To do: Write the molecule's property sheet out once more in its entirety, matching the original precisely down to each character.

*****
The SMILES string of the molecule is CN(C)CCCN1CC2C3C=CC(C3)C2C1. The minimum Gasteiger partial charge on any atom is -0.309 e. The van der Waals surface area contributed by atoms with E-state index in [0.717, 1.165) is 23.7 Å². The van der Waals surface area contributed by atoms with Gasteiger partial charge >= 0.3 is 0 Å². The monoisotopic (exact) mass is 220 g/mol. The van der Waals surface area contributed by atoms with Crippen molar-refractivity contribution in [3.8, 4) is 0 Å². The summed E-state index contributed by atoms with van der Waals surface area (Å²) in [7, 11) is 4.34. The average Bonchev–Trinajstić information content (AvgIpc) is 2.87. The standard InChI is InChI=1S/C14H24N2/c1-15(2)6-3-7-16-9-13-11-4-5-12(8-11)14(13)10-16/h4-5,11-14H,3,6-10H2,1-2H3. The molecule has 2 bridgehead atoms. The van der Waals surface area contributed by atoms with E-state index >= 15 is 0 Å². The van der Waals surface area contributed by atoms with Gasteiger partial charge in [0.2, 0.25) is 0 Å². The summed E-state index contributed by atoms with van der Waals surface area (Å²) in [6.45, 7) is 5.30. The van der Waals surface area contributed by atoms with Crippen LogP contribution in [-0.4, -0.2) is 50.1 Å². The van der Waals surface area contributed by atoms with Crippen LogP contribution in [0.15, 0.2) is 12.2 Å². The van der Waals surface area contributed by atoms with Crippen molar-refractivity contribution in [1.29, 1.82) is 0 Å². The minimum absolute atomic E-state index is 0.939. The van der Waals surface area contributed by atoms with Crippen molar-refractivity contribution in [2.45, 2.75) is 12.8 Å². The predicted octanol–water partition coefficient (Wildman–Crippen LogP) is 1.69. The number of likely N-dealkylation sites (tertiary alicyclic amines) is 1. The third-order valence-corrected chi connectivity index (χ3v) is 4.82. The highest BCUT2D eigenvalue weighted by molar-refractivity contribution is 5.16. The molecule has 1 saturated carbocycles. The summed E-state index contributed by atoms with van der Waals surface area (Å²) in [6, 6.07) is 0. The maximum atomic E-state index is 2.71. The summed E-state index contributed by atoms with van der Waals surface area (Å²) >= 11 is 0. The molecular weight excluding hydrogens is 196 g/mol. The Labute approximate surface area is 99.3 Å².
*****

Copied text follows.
The SMILES string of the molecule is CN(C)CCCN1CC2C3C=CC(C3)C2C1. The minimum Gasteiger partial charge on any atom is -0.309 e. The van der Waals surface area contributed by atoms with E-state index in [0.717, 1.165) is 23.7 Å². The van der Waals surface area contributed by atoms with Gasteiger partial charge >= 0.3 is 0 Å². The monoisotopic (exact) mass is 220 g/mol. The van der Waals surface area contributed by atoms with Crippen molar-refractivity contribution in [3.8, 4) is 0 Å². The summed E-state index contributed by atoms with van der Waals surface area (Å²) in [7, 11) is 4.34. The average Bonchev–Trinajstić information content (AvgIpc) is 2.87. The standard InChI is InChI=1S/C14H24N2/c1-15(2)6-3-7-16-9-13-11-4-5-12(8-11)14(13)10-16/h4-5,11-14H,3,6-10H2,1-2H3. The molecule has 2 bridgehead atoms. The van der Waals surface area contributed by atoms with E-state index >= 15 is 0 Å². The van der Waals surface area contributed by atoms with Gasteiger partial charge in [0.2, 0.25) is 0 Å². The summed E-state index contributed by atoms with van der Waals surface area (Å²) in [6.45, 7) is 5.30. The van der Waals surface area contributed by atoms with Crippen LogP contribution in [-0.4, -0.2) is 50.1 Å². The van der Waals surface area contributed by atoms with Crippen LogP contribution in [0.15, 0.2) is 12.2 Å². The van der Waals surface area contributed by atoms with Crippen molar-refractivity contribution in [1.29, 1.82) is 0 Å². The minimum absolute atomic E-state index is 0.939. The van der Waals surface area contributed by atoms with Crippen molar-refractivity contribution in [2.45, 2.75) is 12.8 Å². The predicted octanol–water partition coefficient (Wildman–Crippen LogP) is 1.69. The number of likely N-dealkylation sites (tertiary alicyclic amines) is 1. The third-order valence-corrected chi connectivity index (χ3v) is 4.82. The highest BCUT2D eigenvalue weighted by molar-refractivity contribution is 5.16. The molecule has 1 saturated carbocycles. The summed E-state index contributed by atoms with van der Waals surface area (Å²) in [6, 6.07) is 0. The maximum atomic E-state index is 2.71. The summed E-state index contributed by atoms with van der Waals surface area (Å²) >= 11 is 0. The molecular weight excluding hydrogens is 196 g/mol. The Labute approximate surface area is 99.3 Å².